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Imaging Diagnosis

It is unlikely that the initial diagnosis will be made by imaging, except in the occasional patient with a localized mass who is otherwise asymptomatic. Ultrasonography, computed tomography (CT), and magnetic resonance imaging (MRI) may all show muscle abnormalities before there is a clear clinical diagnosis.

In the early stages, ultrasonography will show the soft tissue hypoechoic edema and may delineate the infection, which usually extends up to the fascia (Figs. 30.4, 30.5). Thin septa may be seen on some scans. Sometimes soft tissue radiography (Fig. 30.6) can also demonstrate blurring of tissue planes, but more important will be the recognition of any bone changes. Close to the soft tissue abscess there may be bone reabsorption and osteopenia. Later, a periosteal reaction will develop, usually lamellar in pattern but sometimes of the spiculated type. This can be mistaken for a malignant bone tumor. In chronic abscesses, which persist for some months, the underlying bone may become dense and sclerotic, particularly in the pelvic bones when there is a persistent psoas abscess (Fig. 30.7). In a minority of patients, there will be frank osteomyelitis in the region of the abscess.

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Fig. 30.4A,B. Ultrasound scans of two African patients in Zimbabwe, with pyomyositic abscesses in the abdominal muscles. A Patient aged 24 years, with an abscess in the rectus abdominis muscle. B Patient aged 3 years, with an abscess in the obliquus abdominis muscle.

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Fig. 30.5A-E. Ultrasonography in pyomyositis. These scans demonstrate diffuse interstitial edema in (A) the gluteal muscle, (B) the quadriceps femoris muscles, and (C) the paraspinal muscles. In D there is abscess formation in the abdominal wall and in E a similar abscess in the chest wall. All these patients were scanned in Uganda. (Courtesy of Dr. L. Belli et al. and Skeletal Radiol, 1992).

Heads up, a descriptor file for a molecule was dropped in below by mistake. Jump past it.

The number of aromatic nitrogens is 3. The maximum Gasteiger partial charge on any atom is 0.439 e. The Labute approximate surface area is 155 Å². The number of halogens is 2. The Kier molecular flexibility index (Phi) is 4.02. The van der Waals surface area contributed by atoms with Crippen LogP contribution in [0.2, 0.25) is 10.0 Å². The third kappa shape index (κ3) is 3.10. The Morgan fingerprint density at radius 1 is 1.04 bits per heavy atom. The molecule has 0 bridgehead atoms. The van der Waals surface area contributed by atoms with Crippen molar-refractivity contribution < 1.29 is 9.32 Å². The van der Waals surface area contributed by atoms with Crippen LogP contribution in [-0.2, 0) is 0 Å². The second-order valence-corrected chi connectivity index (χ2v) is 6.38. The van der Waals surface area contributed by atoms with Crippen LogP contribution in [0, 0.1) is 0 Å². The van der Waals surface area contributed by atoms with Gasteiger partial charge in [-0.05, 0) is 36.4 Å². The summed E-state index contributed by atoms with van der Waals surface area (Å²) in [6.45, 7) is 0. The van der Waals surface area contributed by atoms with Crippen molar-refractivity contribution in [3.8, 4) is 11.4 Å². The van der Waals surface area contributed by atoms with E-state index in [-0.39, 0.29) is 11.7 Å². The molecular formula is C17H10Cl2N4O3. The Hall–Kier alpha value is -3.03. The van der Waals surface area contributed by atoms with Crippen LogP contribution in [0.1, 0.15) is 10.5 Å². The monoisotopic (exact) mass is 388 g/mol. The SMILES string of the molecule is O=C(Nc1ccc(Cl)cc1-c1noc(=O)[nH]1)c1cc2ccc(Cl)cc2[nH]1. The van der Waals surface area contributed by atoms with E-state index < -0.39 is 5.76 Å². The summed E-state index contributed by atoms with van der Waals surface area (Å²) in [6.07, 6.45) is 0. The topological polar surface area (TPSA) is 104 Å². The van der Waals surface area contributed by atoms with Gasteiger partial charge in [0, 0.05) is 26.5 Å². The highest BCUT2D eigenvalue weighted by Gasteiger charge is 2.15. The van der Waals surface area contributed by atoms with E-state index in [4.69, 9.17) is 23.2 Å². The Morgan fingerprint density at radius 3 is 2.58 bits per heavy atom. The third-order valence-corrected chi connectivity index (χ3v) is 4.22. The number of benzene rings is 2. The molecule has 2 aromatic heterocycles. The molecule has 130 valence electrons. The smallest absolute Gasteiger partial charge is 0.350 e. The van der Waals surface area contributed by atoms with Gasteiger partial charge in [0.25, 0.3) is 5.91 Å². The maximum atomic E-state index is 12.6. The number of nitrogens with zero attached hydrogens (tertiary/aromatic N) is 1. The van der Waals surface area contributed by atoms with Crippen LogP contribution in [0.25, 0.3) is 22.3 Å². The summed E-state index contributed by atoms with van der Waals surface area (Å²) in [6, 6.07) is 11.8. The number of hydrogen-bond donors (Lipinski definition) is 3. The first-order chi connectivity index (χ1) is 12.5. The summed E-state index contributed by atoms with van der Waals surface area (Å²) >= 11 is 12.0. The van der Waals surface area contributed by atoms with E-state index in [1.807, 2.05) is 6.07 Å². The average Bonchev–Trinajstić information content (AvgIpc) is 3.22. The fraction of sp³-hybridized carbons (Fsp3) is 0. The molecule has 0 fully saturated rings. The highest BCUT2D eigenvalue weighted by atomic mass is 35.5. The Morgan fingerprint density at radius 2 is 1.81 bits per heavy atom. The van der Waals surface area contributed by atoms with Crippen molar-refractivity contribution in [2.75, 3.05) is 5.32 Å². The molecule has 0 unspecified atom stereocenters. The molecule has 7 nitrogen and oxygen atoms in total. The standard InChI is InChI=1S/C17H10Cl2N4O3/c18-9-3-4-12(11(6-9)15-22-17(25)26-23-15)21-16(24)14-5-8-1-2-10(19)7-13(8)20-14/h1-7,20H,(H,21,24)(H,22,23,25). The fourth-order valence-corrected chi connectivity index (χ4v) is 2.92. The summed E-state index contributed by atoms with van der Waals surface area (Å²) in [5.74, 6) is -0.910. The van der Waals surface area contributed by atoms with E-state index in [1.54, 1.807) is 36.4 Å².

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Fig. 30.6A-C. Tropical myositis abscesses in the pectoral muscle (A), the right buttock (B), and the upper arm (C). All occurred in African patients in Zimbabwe.

Fig. 30.7. Dense sclerosis in the right iliac bone resulting from a chronic abscess in the right psoas muscle. This patient was an African from Zimbabwe. The initial clinical diagnosis was "chronic" appendicitis.

All patients with pyomyositis should have an initial radiograph of the chest, and chest radiography should be repeated after an interval, since lung abscess and septic pericarditis are possible complications. Elevation of the right side of the diaphragm may be the first indication of a metastatic liver abscess. Ultrasonography (or CT) can be used to localize such hepatic or psoas abscesses and exclude any peritoneal spread. CT or MRI can be used to identify the cerebral or spinal abscesses which are known complications of pyomyositis.

Ultrasonography has an important role in the exact localization of an abscess, and in guided needle aspiration when there is any clinical doubt. CT or MRI will also demonstrate the abscess and show the extent of the infection, but for practical purposes ultrasonography will provide sufficient information to guide treatment for most patients.

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